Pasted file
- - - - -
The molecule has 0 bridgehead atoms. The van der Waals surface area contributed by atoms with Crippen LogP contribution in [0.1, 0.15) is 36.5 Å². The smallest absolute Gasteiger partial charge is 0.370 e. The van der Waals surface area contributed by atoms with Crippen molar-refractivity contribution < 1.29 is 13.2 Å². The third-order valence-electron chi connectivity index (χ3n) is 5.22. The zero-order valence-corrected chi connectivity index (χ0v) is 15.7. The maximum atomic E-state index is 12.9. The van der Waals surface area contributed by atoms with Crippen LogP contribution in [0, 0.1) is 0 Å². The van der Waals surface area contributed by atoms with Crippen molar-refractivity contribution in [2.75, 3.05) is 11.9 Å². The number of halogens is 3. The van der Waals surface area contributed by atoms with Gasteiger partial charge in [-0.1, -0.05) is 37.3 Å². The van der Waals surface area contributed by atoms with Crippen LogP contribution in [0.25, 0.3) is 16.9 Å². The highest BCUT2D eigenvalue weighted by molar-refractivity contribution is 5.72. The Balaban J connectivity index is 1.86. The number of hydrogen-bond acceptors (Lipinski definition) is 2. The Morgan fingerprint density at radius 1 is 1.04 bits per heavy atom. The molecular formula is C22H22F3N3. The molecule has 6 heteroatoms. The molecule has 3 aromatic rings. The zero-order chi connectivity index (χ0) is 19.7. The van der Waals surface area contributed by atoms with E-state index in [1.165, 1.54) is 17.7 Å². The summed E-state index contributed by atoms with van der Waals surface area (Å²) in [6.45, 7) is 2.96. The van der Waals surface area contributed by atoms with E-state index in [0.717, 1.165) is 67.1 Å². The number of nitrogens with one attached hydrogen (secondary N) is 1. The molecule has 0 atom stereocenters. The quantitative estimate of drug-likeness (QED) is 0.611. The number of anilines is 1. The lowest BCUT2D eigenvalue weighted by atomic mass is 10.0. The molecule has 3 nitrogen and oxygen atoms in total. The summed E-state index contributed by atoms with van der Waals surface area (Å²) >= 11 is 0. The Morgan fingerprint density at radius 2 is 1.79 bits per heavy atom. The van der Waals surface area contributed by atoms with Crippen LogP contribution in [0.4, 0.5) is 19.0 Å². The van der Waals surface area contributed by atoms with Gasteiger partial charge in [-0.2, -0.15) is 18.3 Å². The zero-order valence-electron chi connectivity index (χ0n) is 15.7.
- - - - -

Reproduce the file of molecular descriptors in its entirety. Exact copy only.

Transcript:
The molecule has 0 bridgehead atoms. The van der Waals surface area contributed by atoms with Crippen LogP contribution in [0.1, 0.15) is 36.5 Å². The smallest absolute Gasteiger partial charge is 0.370 e. The van der Waals surface area contributed by atoms with Crippen molar-refractivity contribution < 1.29 is 13.2 Å². The third-order valence-electron chi connectivity index (χ3n) is 5.22. The zero-order valence-corrected chi connectivity index (χ0v) is 15.7. The maximum atomic E-state index is 12.9. The van der Waals surface area contributed by atoms with Crippen LogP contribution in [0, 0.1) is 0 Å². The van der Waals surface area contributed by atoms with Crippen molar-refractivity contribution in [2.75, 3.05) is 11.9 Å². The number of halogens is 3. The van der Waals surface area contributed by atoms with Gasteiger partial charge in [-0.1, -0.05) is 37.3 Å². The van der Waals surface area contributed by atoms with Crippen LogP contribution in [0.25, 0.3) is 16.9 Å². The highest BCUT2D eigenvalue weighted by molar-refractivity contribution is 5.72. The Balaban J connectivity index is 1.86. The number of hydrogen-bond acceptors (Lipinski definition) is 2. The Morgan fingerprint density at radius 1 is 1.04 bits per heavy atom. The molecular formula is C22H22F3N3. The molecule has 6 heteroatoms. The molecule has 3 aromatic rings. The zero-order chi connectivity index (χ0) is 19.7. The van der Waals surface area contributed by atoms with E-state index in [1.165, 1.54) is 17.7 Å². The summed E-state index contributed by atoms with van der Waals surface area (Å²) in [6.45, 7) is 2.96. The van der Waals surface area contributed by atoms with E-state index in [0.717, 1.165) is 67.1 Å². The number of nitrogens with one attached hydrogen (secondary N) is 1. The molecule has 0 atom stereocenters. The quantitative estimate of drug-likeness (QED) is 0.611. The number of anilines is 1. The lowest BCUT2D eigenvalue weighted by atomic mass is 10.0. The molecule has 3 nitrogen and oxygen atoms in total. The summed E-state index contributed by atoms with van der Waals surface area (Å²) >= 11 is 0. The Morgan fingerprint density at radius 2 is 1.79 bits per heavy atom. The van der Waals surface area contributed by atoms with Crippen LogP contribution in [0.4, 0.5) is 19.0 Å². The van der Waals surface area contributed by atoms with Gasteiger partial charge in [-0.2, -0.15) is 18.3 Å². The zero-order valence-electron chi connectivity index (χ0n) is 15.7.